What is the deal with the backing plates for these bars being drilled off location? Seems everyone so far has found the same thing. Apparently they have one guy drill the roll bar plate with a drill press then a day later they have someone else drill the backing plate with a hand drill with their eyes closed. I had a couple holes 1/4" off. Seems odd for a reputable source.
I've heard that from a few people. I guess I was just lucky - everything lined right up.
Now, I did notice one thing that might help others. When we attached the transmission tunnel backing plates, I mistakenly drilled all of the holes for both sides (by drilling through the holes in the bar feet) at once. When we tightened down the first side, it pulled the bar down a little more, which caused the freshly-drilled holes on the other side to be off by a small amount. It was easy to fix - I just re-drilled, effectively making the holes a little larger - but the problem could've been avoided by drilling and bolting one side before drilling the other side. I also sprayed some paint around the drilled holes to (hopefully) inhibit rust.
For my plates, I noticed that the hole spacing was not identical between sides, but they did match the bar. (That is, each plate matched a specific side / foot of the bar but were not interchangeable between sides.)
The only manufacturing issue I had was the tab on the driver's side tunnel foot that interfered with the ~1/2" raised section around the e-brake assembly. (I posted a picture of that earlier in the thread.) A cutoff wheel made short work of that.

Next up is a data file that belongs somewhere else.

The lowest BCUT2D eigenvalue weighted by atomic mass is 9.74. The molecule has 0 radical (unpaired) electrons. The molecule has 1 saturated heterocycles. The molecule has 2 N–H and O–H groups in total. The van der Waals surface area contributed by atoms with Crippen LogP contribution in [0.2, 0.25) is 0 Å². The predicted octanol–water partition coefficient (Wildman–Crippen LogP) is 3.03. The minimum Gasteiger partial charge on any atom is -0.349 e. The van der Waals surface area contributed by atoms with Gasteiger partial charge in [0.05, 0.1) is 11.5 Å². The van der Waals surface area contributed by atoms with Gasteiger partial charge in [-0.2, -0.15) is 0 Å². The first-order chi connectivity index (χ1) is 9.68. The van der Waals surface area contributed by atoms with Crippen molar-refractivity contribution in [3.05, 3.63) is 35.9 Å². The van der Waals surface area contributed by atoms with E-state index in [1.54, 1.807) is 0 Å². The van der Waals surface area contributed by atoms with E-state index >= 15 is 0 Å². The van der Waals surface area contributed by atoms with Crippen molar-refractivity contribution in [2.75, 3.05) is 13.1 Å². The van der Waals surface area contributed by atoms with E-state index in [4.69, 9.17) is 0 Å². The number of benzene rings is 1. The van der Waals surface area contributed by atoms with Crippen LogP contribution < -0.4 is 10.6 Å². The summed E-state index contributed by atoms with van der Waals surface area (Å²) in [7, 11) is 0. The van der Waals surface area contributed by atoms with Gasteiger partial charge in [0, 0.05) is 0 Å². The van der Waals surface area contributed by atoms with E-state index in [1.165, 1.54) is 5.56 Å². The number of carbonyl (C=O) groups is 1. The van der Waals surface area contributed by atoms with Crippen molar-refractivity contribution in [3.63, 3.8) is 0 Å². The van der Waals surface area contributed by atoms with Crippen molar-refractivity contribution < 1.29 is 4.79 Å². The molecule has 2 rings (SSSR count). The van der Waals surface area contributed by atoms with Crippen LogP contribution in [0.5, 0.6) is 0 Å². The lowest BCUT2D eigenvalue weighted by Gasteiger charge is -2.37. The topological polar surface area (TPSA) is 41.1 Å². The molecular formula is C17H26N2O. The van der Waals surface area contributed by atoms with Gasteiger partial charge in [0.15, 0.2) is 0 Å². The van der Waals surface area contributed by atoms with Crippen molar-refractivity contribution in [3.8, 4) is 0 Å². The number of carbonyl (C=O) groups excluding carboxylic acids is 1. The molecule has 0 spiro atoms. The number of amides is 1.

If you need to make another plate due to holes not lining up, and don't have a welder, the nuts could be attached with epoxy or JB weld or, if you're careful, even hot glue. They're just on there to address the limited space in the tunnel due to the torque arm.
I'd love to see what you do with the harness bar.
Just out of curiosity, how tall are you? I'm 5'9, longer in legs than torso, and I'm having trouble imagining a bar configuration that would allow sufficient seat travel. Of course, if I was really serious, I could have just ditched the big back plastic panel and freed up all kinds of room. If one were creative, that would also let the bar sit another few inches back, nearly flush against the bulkhead. It should be possible to modify the rear panel to allow that, also, but I'm not the greatest at calculating intersections of angled cylinders with curved surfaces, so I just skipped that.
I could've bought a Miata.
Everything is cheaper from tires and brakes to roll bars and engine swaps, and everything has been done a thousand times and documented.